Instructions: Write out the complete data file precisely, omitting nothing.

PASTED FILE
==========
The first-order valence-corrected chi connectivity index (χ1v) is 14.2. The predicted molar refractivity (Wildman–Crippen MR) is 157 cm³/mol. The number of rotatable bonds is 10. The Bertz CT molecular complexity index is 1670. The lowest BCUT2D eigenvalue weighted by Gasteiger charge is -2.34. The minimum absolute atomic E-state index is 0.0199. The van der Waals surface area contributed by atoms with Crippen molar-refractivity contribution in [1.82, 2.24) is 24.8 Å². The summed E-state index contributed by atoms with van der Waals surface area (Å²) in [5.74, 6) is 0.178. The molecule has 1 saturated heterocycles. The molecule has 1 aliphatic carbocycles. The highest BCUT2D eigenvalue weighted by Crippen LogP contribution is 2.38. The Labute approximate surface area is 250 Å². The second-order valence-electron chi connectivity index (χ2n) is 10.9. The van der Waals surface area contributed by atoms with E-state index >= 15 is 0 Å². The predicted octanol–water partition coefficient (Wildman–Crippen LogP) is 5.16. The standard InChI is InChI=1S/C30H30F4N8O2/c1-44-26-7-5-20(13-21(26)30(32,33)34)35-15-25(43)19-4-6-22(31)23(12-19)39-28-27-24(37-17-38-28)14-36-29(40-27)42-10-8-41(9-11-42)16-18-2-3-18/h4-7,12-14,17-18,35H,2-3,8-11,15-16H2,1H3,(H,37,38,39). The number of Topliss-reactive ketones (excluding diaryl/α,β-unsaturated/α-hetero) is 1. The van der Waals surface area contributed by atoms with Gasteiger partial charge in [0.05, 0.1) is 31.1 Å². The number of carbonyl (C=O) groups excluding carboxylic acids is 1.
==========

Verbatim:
The first-order valence-corrected chi connectivity index (χ1v) is 14.2. The predicted molar refractivity (Wildman–Crippen MR) is 157 cm³/mol. The number of rotatable bonds is 10. The Bertz CT molecular complexity index is 1670. The lowest BCUT2D eigenvalue weighted by Gasteiger charge is -2.34. The minimum absolute atomic E-state index is 0.0199. The van der Waals surface area contributed by atoms with Crippen molar-refractivity contribution in [1.82, 2.24) is 24.8 Å². The summed E-state index contributed by atoms with van der Waals surface area (Å²) in [5.74, 6) is 0.178. The molecule has 1 saturated heterocycles. The molecule has 1 aliphatic carbocycles. The highest BCUT2D eigenvalue weighted by Crippen LogP contribution is 2.38. The Labute approximate surface area is 250 Å². The second-order valence-electron chi connectivity index (χ2n) is 10.9. The van der Waals surface area contributed by atoms with E-state index >= 15 is 0 Å². The predicted octanol–water partition coefficient (Wildman–Crippen LogP) is 5.16. The standard InChI is InChI=1S/C30H30F4N8O2/c1-44-26-7-5-20(13-21(26)30(32,33)34)35-15-25(43)19-4-6-22(31)23(12-19)39-28-27-24(37-17-38-28)14-36-29(40-27)42-10-8-41(9-11-42)16-18-2-3-18/h4-7,12-14,17-18,35H,2-3,8-11,15-16H2,1H3,(H,37,38,39). The number of Topliss-reactive ketones (excluding diaryl/α,β-unsaturated/α-hetero) is 1. The van der Waals surface area contributed by atoms with Gasteiger partial charge in [0.05, 0.1) is 31.1 Å². The number of carbonyl (C=O) groups excluding carboxylic acids is 1.